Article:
When he was finally out of earshot, she shuddered. “Horrid man!” She spat out the words and leaned against the banana tree where her oldest friend still perched. “What do you think, Gabriel? Is the island so unruly, simply because I have not yet married? I know my mother’s husband does not care for the property as well as he should. But I cannot think that replacing him with a man such as that,” she gestured toward the departing Alston Feurlet, “would be an improvement.” 
Gabriel dropped his shears as he swung down from the branch, landing lightly on his feet. He stood next to Brianna, although she noticed sadly that he did not stand as comfortably or as near to her as he once did. 
“Me and Da, we keep things running as best we can. We need to post nightly guards, and regular patrols, but without direct orders from the Master of the House, they don’t listen to me,” he gestured toward the slave village.
Brianna smiled. “Are you looking to move up in the world? Perhaps I could convince my mother’s husband to name you steward. Then they would listen to you,” she offered, reaching across the space between them to take his hand. Her smile faded when his arm stiffened at her touch.
“Leave me to the trees,” Gabriel mumbled. “If I don’t get them pruned by sunset, I’ll get that flogging your Monsieur Feurlet was so keen on! If the Master’s in the mood to listen, ask him to order patrols.”
Brianna sighed. “If you like.” She hesitated, wishing she could recapture the easy camaraderie of the banana grove.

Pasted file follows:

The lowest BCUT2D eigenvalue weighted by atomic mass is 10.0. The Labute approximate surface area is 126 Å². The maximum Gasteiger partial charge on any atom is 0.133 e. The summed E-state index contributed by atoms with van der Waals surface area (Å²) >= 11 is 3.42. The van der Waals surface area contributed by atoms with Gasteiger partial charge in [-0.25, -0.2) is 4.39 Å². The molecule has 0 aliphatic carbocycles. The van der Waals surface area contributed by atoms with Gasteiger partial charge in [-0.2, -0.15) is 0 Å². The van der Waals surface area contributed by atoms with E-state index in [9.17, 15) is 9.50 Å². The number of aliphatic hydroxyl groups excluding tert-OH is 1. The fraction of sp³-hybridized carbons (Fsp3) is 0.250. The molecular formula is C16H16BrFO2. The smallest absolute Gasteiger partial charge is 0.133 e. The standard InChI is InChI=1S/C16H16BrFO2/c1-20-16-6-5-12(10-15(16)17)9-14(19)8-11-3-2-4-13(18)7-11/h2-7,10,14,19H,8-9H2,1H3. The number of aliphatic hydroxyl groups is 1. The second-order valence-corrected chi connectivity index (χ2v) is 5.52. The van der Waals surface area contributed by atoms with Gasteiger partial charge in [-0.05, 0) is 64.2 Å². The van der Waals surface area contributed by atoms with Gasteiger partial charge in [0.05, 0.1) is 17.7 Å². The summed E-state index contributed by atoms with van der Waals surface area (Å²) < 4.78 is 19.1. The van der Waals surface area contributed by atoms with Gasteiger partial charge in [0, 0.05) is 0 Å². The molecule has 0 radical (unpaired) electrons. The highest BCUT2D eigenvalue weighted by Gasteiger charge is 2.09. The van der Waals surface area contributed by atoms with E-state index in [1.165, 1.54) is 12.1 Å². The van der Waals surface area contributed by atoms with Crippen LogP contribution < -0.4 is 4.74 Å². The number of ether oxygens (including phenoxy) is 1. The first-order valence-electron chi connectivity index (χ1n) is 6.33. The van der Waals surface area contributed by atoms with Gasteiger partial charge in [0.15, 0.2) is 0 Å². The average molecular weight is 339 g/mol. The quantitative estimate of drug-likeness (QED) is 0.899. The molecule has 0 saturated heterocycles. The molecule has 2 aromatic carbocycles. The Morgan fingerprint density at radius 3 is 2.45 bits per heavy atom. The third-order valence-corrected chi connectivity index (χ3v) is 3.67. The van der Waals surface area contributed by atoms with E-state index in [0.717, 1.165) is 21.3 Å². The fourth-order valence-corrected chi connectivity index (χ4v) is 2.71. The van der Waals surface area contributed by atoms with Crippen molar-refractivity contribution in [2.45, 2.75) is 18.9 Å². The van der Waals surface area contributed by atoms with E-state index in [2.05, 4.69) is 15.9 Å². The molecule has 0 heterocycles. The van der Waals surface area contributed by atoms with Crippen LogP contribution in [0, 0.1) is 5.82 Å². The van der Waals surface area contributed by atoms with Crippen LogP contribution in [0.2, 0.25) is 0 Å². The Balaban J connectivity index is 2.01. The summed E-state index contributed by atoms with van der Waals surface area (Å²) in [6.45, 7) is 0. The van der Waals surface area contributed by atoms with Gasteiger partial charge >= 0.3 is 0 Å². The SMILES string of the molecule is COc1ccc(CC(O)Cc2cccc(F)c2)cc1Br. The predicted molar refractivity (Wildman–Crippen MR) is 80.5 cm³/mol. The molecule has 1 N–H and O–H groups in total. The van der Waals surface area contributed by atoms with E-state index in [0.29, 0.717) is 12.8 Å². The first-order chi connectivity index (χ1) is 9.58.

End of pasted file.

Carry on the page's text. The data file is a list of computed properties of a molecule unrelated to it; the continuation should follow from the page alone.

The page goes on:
Gabriel nodded as he picked up his tools and moved on to the next tree in the row without looking back.
Brianna watched him study the branches for a moment, then resolutely made her way back to the main house to explain to her mother why she had rejected yet another fine young man from an old and powerful family. 

Chapter Two

Gabriel held his breath as he stared up at the branches of the banana tree, listening for Brianna’s footsteps. As she walked away, he turned and allowed himself a glimpse of the woman he loved. Her obsidian hair was pinned in an impossibly complicated arrangement, with a single ringlet allowed to escape to adorn her right shoulder. The glossy black curl contrasted with the pearlescent skin she had favored since they were children.
“You cursed fool…” he muttered to himself, looking down at his own drab, tanned arms. His father may be a Fae, but Gabriel had not inherited the ability to alter his appearance any more than he could use other forms of power. Brianna’s face, lit by the glowing symbol of her House above her eyes, remained in his mind. That mark glowed brighter than ever when she took his hand, reminding him not to forget who she was. And who he was not.